If your sadness stems from grieving the loss of your wonderful mother, you can still take joy in all the celebrations around you. You can wish your friends a “Happy Mother’s Day!” and encourage them to give their moms an extra hug and treasure that time. I know that’s hard, but I promise it will come back to you as a blessing.
How Blessing Others Blesses You
When we set our hearts on blessing others and rejoicing with them in their joy, God reflects some of that joy back at us and comforts us with it. Our burdens of grief and sadness can be greatly lifted if we look outside ourselves for something good. There is always cause for joy somewhere. Always. The Bible never tells us to do the impossible, but what is possible with God. This is why the Apostle Paul can write, “Always be joyful. Never stop praying. Be thankful in all circumstances, for this is God’s will for you who belong to Christ Jesus.” (1Thessalonians 5:16-18 NLT).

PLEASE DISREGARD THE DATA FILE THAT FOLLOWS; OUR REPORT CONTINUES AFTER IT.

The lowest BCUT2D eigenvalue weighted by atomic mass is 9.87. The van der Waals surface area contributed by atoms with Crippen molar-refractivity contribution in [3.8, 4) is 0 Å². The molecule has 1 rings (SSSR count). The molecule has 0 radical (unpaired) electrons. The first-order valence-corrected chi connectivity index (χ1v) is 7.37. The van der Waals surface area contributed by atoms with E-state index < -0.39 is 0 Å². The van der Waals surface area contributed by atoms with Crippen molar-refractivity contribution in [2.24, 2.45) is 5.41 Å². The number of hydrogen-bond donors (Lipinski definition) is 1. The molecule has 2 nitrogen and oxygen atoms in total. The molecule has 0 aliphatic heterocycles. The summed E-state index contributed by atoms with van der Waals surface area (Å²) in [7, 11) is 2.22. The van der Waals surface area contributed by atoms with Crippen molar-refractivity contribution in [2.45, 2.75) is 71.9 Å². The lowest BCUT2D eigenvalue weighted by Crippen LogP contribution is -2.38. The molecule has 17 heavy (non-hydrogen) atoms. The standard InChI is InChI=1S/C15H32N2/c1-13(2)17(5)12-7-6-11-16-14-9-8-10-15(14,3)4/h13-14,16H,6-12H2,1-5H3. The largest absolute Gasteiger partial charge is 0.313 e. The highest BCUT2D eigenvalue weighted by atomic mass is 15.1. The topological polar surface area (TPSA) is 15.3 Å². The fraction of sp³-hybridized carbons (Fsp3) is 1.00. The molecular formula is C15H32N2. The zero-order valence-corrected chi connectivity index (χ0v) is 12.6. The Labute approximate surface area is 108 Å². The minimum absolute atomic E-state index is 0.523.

That’s not a guilt-trippy command meant to belittle or demean your pain or grief. It’s a prescription to help lift your head in a time of grief to bring comfort. We can be thankful and joyful in all situations – not because of or for all situations – but in and despite them.
Wrapping it Up
Mother’s Day can hurt – for all sorts of reasons. However, if we direct our thoughts and actions to things that are positive and affirming, we can face those hurts and transform the day from a trial to something positive and affirming for you.
I hope you’ve found some ideas for how you can face Mother’s Day in positive ways. One other thing you can do is share this post with friends or family who might be struggling with their own feelings about Mother’s Day. And you can also pin this post to refer to later if you need to.
Peace and grace,
Additional resources you may find helpful and encouraging: